Katharine and I are making our first seder tonight, and I decided to post this piece I wrote for my writing class in 2004 about the seders of my childhood. We will be using Bubby’s china, and some of Nanny’s traditions and recipes, but tonight will be different, but also the same:
We would squeeze into the back seat of my parents’ car, straining to hear the Knick game on the tinny speaker. Earl the Pearl was my father’s favorite player, which was confusing because he was playing against our beloved Knicks, the Knicks of the flashy Clyde, the cerebral Dollar Bill Bradley, the solid DeBusschere and the powerful and inspiring Captain, Willis Reed. Leaving our big house in the brand-new neighborhood hacked out of the forest. A neighborhood inhabited by refugees from the City, with curving streets named for the trees that had been cut down to create lawns, ancient woods which were replaced with decorative shrubs and spindly excuses for trees held up by wires. We would inch down the crowded highways to Nanny’s house.
The game was interrupted by the stories of the Passovers of my parents’ youth, big raucous gatherings in apartments in parts of New York that were no longer home to anyone we knew, no longer safe. Stories about quirky relatives who, through annual repetition, seemed familiar, but who were gone. Dead for years, or moved to Florida.
Sounds of the playoff game painfully seesawing back and forth wafted to the back seat as we drove down the numbered streets of attached two family houses, their basic similarity poorly masked by the occasional siding job, window box, garden, statue or awning, until we pulled up in front of the one familiar house. We sat in the car until halftime, while my mother shot glances at my father, who appeared oblivious to the message.
Finally, it would be time to gather up our jackets, books, crayons and other paraphernalia, leave the cozy car for the cool street and dusty gray sidewalk, and walk up the stairs into the house. In the dark, carpeted hallway, the faint smell of onions insinuated itself into the back of your nose. It got stronger as we would walk past the ground floor apartment, where Bubby had lived and died, to the basement where Nanny lived during Passover. The sweet, musky smell of sautéing onions and the ancient odor of meat being overcooked mixed with cigarette smoke became the thick atmosphere of Passover. It would comfortably envelope us as we walked down the bare wooden stairs back, it seemed, to the Polish shtetl where Nanny was born.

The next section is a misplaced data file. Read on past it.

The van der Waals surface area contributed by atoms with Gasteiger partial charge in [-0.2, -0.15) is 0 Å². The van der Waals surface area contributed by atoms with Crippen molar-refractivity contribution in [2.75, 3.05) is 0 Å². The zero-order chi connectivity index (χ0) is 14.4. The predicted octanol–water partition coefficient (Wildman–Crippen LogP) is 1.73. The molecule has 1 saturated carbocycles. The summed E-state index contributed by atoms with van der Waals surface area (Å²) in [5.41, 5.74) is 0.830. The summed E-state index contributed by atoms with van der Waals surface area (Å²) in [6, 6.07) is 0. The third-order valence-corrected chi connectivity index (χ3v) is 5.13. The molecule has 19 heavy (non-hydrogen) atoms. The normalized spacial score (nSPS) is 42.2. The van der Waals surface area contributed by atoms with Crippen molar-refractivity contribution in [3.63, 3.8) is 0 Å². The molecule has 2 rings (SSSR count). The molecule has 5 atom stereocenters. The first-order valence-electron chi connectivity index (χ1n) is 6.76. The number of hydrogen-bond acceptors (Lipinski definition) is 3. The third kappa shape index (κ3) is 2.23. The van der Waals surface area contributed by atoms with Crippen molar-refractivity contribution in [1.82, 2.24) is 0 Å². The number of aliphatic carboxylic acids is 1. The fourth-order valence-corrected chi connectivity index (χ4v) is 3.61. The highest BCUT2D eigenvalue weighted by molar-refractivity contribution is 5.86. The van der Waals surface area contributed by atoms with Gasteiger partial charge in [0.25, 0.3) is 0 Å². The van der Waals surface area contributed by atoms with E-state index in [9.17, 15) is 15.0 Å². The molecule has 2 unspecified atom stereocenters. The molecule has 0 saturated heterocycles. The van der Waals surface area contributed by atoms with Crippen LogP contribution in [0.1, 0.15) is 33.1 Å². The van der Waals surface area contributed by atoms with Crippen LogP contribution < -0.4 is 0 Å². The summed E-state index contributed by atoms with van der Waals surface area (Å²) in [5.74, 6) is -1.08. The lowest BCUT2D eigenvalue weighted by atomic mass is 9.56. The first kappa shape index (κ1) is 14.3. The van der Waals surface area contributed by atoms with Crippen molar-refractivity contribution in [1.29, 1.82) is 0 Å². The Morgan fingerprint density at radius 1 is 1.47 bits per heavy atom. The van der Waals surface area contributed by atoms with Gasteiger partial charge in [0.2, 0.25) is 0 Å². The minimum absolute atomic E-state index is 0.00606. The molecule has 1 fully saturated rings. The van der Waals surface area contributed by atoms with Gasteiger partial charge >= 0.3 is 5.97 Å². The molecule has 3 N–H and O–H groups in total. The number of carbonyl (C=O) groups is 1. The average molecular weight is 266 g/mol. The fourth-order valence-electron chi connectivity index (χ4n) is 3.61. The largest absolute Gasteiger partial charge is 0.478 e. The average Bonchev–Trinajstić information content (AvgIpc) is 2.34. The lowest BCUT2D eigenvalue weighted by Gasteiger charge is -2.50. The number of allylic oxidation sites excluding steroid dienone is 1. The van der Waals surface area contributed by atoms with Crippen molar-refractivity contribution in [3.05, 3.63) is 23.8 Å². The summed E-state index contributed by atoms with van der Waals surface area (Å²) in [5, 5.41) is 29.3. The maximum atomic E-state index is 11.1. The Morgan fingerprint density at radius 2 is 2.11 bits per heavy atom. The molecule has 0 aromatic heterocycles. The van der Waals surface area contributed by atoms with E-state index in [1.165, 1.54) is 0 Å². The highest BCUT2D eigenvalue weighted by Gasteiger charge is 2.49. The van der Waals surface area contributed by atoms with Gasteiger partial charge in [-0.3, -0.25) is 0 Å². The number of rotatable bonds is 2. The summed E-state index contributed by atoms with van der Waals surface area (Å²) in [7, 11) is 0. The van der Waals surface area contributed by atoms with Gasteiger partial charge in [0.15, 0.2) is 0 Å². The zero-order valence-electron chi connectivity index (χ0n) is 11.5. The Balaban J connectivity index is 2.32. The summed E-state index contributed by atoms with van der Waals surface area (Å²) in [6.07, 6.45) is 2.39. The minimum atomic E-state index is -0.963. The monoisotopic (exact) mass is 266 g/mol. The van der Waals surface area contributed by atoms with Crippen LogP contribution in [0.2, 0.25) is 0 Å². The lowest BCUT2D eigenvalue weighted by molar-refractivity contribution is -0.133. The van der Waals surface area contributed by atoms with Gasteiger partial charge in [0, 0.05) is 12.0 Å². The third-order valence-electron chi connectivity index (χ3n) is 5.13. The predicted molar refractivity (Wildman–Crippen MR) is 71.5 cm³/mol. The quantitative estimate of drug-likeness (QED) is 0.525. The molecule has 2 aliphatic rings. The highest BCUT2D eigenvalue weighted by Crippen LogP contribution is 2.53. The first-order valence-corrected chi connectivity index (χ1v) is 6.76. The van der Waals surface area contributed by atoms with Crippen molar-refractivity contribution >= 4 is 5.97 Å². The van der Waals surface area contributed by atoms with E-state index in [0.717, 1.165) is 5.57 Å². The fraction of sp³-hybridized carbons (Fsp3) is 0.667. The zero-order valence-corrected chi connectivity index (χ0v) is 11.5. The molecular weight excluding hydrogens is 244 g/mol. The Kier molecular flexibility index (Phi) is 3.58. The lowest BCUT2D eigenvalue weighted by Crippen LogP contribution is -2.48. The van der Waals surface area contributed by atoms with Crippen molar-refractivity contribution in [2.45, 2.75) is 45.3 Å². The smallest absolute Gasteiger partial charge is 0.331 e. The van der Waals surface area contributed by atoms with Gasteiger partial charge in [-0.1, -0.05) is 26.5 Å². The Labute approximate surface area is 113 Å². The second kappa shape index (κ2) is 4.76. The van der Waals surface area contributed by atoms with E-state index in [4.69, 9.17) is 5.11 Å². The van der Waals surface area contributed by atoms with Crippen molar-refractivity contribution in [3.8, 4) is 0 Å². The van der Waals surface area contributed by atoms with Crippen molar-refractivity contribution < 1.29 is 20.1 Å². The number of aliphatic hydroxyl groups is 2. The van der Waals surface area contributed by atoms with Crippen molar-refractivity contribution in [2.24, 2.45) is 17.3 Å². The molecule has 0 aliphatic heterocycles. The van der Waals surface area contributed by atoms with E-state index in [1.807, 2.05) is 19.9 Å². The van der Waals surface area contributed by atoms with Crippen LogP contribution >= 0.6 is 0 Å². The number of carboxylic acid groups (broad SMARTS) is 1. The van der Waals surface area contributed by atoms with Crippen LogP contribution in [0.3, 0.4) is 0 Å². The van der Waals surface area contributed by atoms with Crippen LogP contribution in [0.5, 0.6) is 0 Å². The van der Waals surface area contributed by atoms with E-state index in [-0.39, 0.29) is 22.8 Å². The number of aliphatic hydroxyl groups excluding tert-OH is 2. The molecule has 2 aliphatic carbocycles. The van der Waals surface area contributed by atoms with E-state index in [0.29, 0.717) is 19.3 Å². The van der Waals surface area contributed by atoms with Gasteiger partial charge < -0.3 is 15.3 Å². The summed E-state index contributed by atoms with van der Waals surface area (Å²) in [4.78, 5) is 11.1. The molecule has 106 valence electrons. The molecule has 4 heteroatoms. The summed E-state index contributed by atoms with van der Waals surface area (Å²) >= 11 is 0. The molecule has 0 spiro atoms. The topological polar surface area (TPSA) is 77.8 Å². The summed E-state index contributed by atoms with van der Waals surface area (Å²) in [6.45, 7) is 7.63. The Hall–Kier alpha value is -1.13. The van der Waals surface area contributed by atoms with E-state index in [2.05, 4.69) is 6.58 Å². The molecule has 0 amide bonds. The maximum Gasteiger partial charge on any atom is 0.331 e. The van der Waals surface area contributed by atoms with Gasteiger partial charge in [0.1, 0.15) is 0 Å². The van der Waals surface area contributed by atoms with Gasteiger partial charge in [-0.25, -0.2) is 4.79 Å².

At the bottom of the stairs, the low ceiling made everyone look taller, and added to the claustrophobia. My cousins would be running and crawling around, my uncle would be eating at the huge table set, for once, with the good china, my grandfather was, as always looking uncomfortable and sitting impassively in the corner, and Nanny, all business, would be stirring a pot on the stove, a cigarette in her mouth, with an inch of ash precariously levitating over the pot. With a cry of delight, my aunt would come over to hug and kiss us, followed by my short, bleached blonde Nanny, in her housecoat and apron, smelling of chicken fat, onions and smoke. She was the hub around which all activity revolved, she set the tone and made the rules that we all followed. Although she had been doing this forever, each year somehow seemed like the first time, and at the same time, there were the comfortable, unchanging routines that everyone fell into, like a bicycle tire slipping into a muddy rut on the side of the road. Within minutes, we would be sitting and eating. Matzoh for me, brown, greasy looking chopped liver and sulfurous yellow and white egg salad for my parents. A snack to tide us over until the main event.